Agency Retainer vs Large Projects: How To Structure Your Agency

Apart from elements like revenue and client satisfaction, your agency structure is one of the crucial aspects of running a successful agency. It is how you decide to rely on retainers or pursue large projects to gain profit. 

In this article, we’ll walk you through the benefits and costs of retainers versus large projects and what you should consider when structuring your agency. Finding the right balance between retainers and big projects will help your agency grow, obtain more business deals, and build your reputation for solving diverse client needs. From there, you can answer the question of how to structure your digital marketing agency effectively. 

Understanding Agency Retainers

Agency owners know that keeping a stable income stream and nurturing long-term client relationships is crucial. This is where retainers come into play. Let’s explore the benefits and drawbacks of agency retainers:

Pros of Agency Retainers:

  • Predictable Earnings: Retainers give you a steady revenue stream, which allows you to plan resources effectively. Thanks to this stability, you can make strategic decisions to expand your company while investing in talent acquisition and facility development to fit your agency’s needs.
  • Strengthened Client Relationships: Retainers help build trust, familiarity, and client loyalty by continuously engaging with them. This not only bolsters the client-agency relationship but also provides plenty of opportunities for upselling. This means a higher client retention rate, which leads to long-term success and mutual growth. 
  • Ongoing Maintenance: With retainers, you become a reliable resource for a client’s ongoing needs, such as content updates, campaign monitoring, and necessary adjustments. This way, you can showcase your competency, demonstrate value, and position yourself as an indispensable partner. Clients will value your work and rely more on your consistent support and guidance.
  • Better Work Quality: With retainer agreements, you spend less time searching for new clients and can focus more on the existing ones. Hence, you can deliver exceptional services and high-quality results for clients, boosting their satisfaction.
  • Easier Billing: Retainers streamline your billing process, saving the time and effort of calculating client costs monthly. You can quickly bill clients monthly or quarterly using a fixed fee or a predetermined number of billable hours, eliminating the trouble of administrative tasks and reducing errors. You can also automate this process by using a project management software like Function Point.

Cons of Agency Retainers:

  • Limited Revenue Growth Potential: While retainers offer stability, you’re also restricted by the agreed-upon fee. It’s hard to generate significant additional income beyond that.
  • Less Flexibility: Retainer agreements may tie your leg into a few scope of work. This limits your ability to adapt to changing market demands, and risks straining your agency’s resources to grow.
  • Difficulty in Setting Boundaries: Flat-rate retainer agreements make it difficult to accommodate changing client needs and account for variations in project scope. If not managed well, it can lead to scope creep and challenges in managing client expectations. Even worse, this issue creates unreimbursed cost and make your agency absorb the additional costs.
  • Sales Friction: Depending too much on long-term retainer contracts brings a problem of sales resistance. This means your sales team may lose the motivation to onboard new clients while only sticking with the retainers.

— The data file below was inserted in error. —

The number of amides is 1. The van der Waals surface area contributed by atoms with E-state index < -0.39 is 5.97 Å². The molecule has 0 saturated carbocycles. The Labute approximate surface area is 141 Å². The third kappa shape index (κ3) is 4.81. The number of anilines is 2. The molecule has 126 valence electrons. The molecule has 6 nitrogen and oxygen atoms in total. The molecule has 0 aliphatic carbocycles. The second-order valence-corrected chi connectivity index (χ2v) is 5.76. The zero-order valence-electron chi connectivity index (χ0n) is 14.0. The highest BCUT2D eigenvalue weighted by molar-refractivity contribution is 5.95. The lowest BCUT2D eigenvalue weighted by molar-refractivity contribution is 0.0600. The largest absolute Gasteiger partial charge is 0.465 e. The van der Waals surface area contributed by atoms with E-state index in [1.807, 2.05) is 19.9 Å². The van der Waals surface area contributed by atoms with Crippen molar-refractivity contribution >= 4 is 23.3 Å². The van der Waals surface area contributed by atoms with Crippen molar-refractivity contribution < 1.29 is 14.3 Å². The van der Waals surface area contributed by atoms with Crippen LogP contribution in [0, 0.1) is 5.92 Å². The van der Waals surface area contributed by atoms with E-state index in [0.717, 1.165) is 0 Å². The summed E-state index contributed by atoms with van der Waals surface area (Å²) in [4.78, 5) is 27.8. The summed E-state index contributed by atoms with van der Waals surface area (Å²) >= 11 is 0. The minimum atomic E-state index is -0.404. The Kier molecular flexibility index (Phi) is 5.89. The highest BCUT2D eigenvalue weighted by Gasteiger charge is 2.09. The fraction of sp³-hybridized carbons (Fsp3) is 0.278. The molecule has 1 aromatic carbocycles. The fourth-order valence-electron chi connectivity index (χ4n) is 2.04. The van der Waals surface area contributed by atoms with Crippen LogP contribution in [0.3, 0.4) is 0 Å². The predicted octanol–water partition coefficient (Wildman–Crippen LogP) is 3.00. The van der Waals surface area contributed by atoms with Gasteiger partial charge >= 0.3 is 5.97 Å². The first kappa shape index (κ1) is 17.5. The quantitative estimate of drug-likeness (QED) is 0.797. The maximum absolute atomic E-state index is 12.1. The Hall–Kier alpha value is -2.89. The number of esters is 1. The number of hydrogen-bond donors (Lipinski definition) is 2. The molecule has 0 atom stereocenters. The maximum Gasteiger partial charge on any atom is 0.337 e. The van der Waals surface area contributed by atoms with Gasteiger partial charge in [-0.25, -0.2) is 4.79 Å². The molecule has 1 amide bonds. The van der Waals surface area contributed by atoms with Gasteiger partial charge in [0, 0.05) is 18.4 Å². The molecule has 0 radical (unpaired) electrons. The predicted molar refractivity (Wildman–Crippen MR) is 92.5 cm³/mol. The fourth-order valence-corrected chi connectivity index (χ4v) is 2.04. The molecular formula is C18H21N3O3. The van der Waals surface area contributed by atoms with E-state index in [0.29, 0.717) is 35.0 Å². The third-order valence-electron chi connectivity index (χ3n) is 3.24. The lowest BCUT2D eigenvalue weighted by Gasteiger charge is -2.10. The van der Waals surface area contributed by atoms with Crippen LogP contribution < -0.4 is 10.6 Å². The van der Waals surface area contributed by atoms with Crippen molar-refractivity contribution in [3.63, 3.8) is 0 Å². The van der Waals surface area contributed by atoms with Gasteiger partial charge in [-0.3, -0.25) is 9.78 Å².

• Depend More on One Client: Relying heavily on a single client can be risky, as changes in the client’s needs or reduced scope of work can seriously impact your agency’s finances. 

Embracing Large Projects

Engaging in large projects is an excellent growth strategy to show what you can do. Large projects present opportunities to boost revenue, gain exposure to various industries, and prove your ability to handle complex projects. Here are the pros and cons to consider if you want to focus on this type of work:

Pros of Large Projects:

  • Potential Revenue Growth: Large projects can substantially increase your income in a single endeavor, contributing greatly to your agency’s sales. By taking on major campaigns, branding projects, or product launches, you can tap into new areas and acquire a wider market share.
  • Showcase Expertise: By successfully executing a large-scale project, you have a powerful case study to demonstrate your qualifications. It can attract new clients, convert more leads, and enhance your positioning your agency as a leader in your field. This can lead to more opportunities and partnerships.
  • Charge a Higher Hourly Rate: Working on a project-by-project basis can earn you higher hourly rates compared to retainers, thus increasing revenue potential.
  • Well-defined Focus: With project-based pricing, you can specialize in certain scope to create high-quality outputs. Projects with defined timelines and deliverables provide clarity and transparency. It facilitates efficient resource allocation and helps agencies optimize workflow to meet clients’ requirements.
  • Diversified Portfolio: With a project-based approach, you can handle multiple projects to diversify your portfolio and expand your client base. As a result, your agency gets a broader range of experience and becomes more confident to bid on various types of jobs.
  • No Need to Report Hours: Fixed pricing removes the need for hour tracking and reporting, which simplifies administrative procedures and allows your team to focus on project execution.
  • Easier to Sell: By offering short-term contracts with clear deliverables, you reduce barriers for clients, making it easier to secure new business and build trust.

Cons of Large Projects:

  • Uncertainty with Future Projects: Unlike retainers, revenue from large projects is unpredictable. Depending solely on large projects creates uncertainty regarding future client engagements, leading to income fluctuations. In this case, it become challenging to precisely plan for your agency’s revenue, so make sure to balance them with other sources for financial stability.
  • Pressure to Find New Clients: With project-based payment, there is a constant need to acquire new projects to maintain a steady flow of work. Thus, it requires additional time and resources for lead generation and relationship-building with prospects.